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I'm having a dilemma if I should post this here or on superuser, finally I decided it's more security related so I post it here, if it's wrong please move.

The situation: There is an Epson all-in-one device in the home that is supposed to work over Wi-Fi. This is needed because there are two people, working in two rooms, who need to access it on a daily basis.

On Linux everything works fine...if and only if the firewall is disabled. While it is enabled, printing works fine, but scanning fails. The firewall is gufw set to the default settings, that is, Deny incoming, Allow outgoing. So I got into the habit of disabling the firewall to scan stuff and reenabling it as soon as the scanning is over. This is tedious and, I suppose, questionable from the security POV. So I asked on the forums of this distro what am I supposed to do - and while everyone agreed that disabling the firewall altogether or even just to scan was not a good idea and that I should add some relevant rules instead, the exact rules to add raised my eyebrow...

The (conflicting) pieces of advice I got:

  • Allow everything on the local network – So I get it I should never connect my laptop to my academic WiFi from now on?
  • Allow only the printer/scanner's local IP – but printing out the network information showed that, if I understand it correctly, the printer's local address (both IPv4 and IPv6) is being assigned dynamically
  • Define some arcane rules, that is: in file /etc/default/ufw find IPT_MODULES="nf_conntrack_ftp nf_nat_ftp nf_conntrack_netbios_ns" and replace it with IPT_MODULES="nf_conntrack_ftp nf_nat_ftp nf_conntrack_netbios_ns nf_conntrack_sane"; also in file /etc/ufw/sysctl.conf find net/ipv4/tcp_syncookies=0 and replace it with net/ipv4/tcp_syncookies=1 – the fundamental problem is that I don't understand the meaning of these rules, and I don't like typing in firewall rules (or any commands in Linux, for that matter) which I don't understand; I presume that the intention of these rules is to allow saned unrestricted access to the internet, BUT...

This is my most fundamental objection to all of the above three rules, but especially to the third one. From man 8 saned:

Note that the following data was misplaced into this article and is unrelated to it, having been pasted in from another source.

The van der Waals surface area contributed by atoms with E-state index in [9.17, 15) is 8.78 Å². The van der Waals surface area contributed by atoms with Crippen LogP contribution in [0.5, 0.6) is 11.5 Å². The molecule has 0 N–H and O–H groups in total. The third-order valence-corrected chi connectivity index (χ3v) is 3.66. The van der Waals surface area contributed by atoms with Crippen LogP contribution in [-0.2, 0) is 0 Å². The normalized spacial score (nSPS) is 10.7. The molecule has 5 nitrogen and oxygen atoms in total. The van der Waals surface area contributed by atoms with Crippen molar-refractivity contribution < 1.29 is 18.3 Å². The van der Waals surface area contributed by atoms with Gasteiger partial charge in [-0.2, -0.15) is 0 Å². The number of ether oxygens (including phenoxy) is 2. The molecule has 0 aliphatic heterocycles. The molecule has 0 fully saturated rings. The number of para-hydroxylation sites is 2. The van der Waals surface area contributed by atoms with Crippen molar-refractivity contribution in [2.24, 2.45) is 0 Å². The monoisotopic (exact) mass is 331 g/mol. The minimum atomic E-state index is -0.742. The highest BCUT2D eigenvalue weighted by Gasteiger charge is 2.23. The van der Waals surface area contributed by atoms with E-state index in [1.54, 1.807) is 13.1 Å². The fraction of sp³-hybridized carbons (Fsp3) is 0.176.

First and foremost: saned is not intended to be exposed to the internet or other non-trusted networks. Make sure that access is limited by tcpwrappers and/or a firewall setup. Don't depend only on saned's own authentication. Don't run saned as root if it's not necessary. And do not install saned as setuid root.

Ah. Here is when, I think, I sense some inconsistency of thinking. First, everyone argues I need a firewall even though I'm behind a home router. Then I am advised to make rules that make saned exempt from this firewall; even though, as I'm reading, if I need firewall for anything, it is saned! If I'm understanding the third rule correctly it does this in a most direct manner, though the first two rules have essentially the same effect, since they allow the printer and IP addresses are spoofable. (Allowing local network addressees can be argued to be safe, but again - what about the academic network - and more fundamentally, since I'm behind ISP's router, it handles protection from world, so if I supposedly still need firewall, it is for local addresses? Or do I get this wrong?)

One final remark: On Windows, there is a program from Epson which handles scanning. Curiously, this program closes automatically after a period of inactivity. (This is tedious when I scan a document, work on it, and then proceed to scan another.) Am I to suppose that what it really does is allowing the scanning through the Windows firewall in a manner similar to one of the three ways I was advised to do this on Linux; but since hey, this is dangerous, it limits this just to these few minutes this is needed for? This would suggest that making such holes is inescapable. Still, this blows my mind; why do something dangerous for a limited period of time? Isn't there a way to do this safely for prolonged periods of time?

I suppose there must be some fundamental flaw in my understanding, sorry but Internet security nor the details of networking have never been among my top interests. What am I misunderstanding and how should this be correctly done?

  • 1
    I think you should look into exactly what is being dropped by the firewall; perhaps it will be possible to set up a rule to accept related connections if you are actively communicating with the scanner? – multithr3at3d Apr 22 '18 at 20:47
  • yeah, set rules that log what packets are being dropped, or run a traffic scanner (wireshark) while doing a scan (with the firewall disabled) and see what inbound connections the scanner is making. – Jasen Apr 22 '18 at 20:51
  • another option is to see if the vendor or maker have documented what what firewall permissions are needed. – Jasen Apr 22 '18 at 20:57

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